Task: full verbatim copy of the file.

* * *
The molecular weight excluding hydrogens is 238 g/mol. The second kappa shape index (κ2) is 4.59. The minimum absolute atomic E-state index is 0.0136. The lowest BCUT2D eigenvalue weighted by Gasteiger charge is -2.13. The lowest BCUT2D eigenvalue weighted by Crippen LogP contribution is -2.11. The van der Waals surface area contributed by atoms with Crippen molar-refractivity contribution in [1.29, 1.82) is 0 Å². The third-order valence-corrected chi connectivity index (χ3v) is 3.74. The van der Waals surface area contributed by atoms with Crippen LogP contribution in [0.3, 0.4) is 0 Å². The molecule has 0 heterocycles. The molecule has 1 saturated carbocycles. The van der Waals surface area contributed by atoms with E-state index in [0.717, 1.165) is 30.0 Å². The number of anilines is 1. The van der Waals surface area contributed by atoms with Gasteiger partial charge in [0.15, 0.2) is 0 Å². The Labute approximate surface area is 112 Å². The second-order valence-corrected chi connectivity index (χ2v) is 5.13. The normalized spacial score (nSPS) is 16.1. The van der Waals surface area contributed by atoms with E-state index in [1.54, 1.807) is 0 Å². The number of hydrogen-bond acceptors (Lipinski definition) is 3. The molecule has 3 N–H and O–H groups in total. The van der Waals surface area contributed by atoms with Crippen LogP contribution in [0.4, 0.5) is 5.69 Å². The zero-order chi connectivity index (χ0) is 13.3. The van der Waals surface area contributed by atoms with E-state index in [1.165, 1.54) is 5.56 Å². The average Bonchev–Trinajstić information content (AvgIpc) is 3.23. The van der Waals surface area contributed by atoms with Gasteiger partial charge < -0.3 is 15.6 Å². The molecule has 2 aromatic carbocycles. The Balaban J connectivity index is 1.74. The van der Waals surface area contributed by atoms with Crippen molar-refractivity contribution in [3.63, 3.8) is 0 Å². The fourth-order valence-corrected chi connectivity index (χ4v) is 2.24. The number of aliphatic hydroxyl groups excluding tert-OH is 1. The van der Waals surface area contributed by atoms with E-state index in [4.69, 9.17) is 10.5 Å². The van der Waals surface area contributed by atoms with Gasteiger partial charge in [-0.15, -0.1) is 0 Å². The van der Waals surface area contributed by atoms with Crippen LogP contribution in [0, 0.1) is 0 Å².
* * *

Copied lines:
The molecular weight excluding hydrogens is 238 g/mol. The second kappa shape index (κ2) is 4.59. The minimum absolute atomic E-state index is 0.0136. The lowest BCUT2D eigenvalue weighted by Gasteiger charge is -2.13. The lowest BCUT2D eigenvalue weighted by Crippen LogP contribution is -2.11. The van der Waals surface area contributed by atoms with Crippen molar-refractivity contribution in [1.29, 1.82) is 0 Å². The third-order valence-corrected chi connectivity index (χ3v) is 3.74. The van der Waals surface area contributed by atoms with Crippen LogP contribution in [0.3, 0.4) is 0 Å². The molecule has 0 heterocycles. The molecule has 1 saturated carbocycles. The van der Waals surface area contributed by atoms with E-state index in [0.717, 1.165) is 30.0 Å². The number of anilines is 1. The van der Waals surface area contributed by atoms with Gasteiger partial charge in [0.15, 0.2) is 0 Å². The Labute approximate surface area is 112 Å². The second-order valence-corrected chi connectivity index (χ2v) is 5.13. The normalized spacial score (nSPS) is 16.1. The van der Waals surface area contributed by atoms with E-state index in [1.54, 1.807) is 0 Å². The number of hydrogen-bond acceptors (Lipinski definition) is 3. The molecule has 3 N–H and O–H groups in total. The van der Waals surface area contributed by atoms with Crippen LogP contribution in [0.4, 0.5) is 5.69 Å². The zero-order chi connectivity index (χ0) is 13.3. The van der Waals surface area contributed by atoms with E-state index in [1.165, 1.54) is 5.56 Å². The average Bonchev–Trinajstić information content (AvgIpc) is 3.23. The van der Waals surface area contributed by atoms with Gasteiger partial charge < -0.3 is 15.6 Å². The molecule has 2 aromatic carbocycles. The Balaban J connectivity index is 1.74. The van der Waals surface area contributed by atoms with Crippen molar-refractivity contribution in [3.63, 3.8) is 0 Å². The fourth-order valence-corrected chi connectivity index (χ4v) is 2.24. The number of aliphatic hydroxyl groups excluding tert-OH is 1. The van der Waals surface area contributed by atoms with E-state index in [4.69, 9.17) is 10.5 Å². The van der Waals surface area contributed by atoms with Gasteiger partial charge in [-0.15, -0.1) is 0 Å². The van der Waals surface area contributed by atoms with Crippen LogP contribution in [0, 0.1) is 0 Å².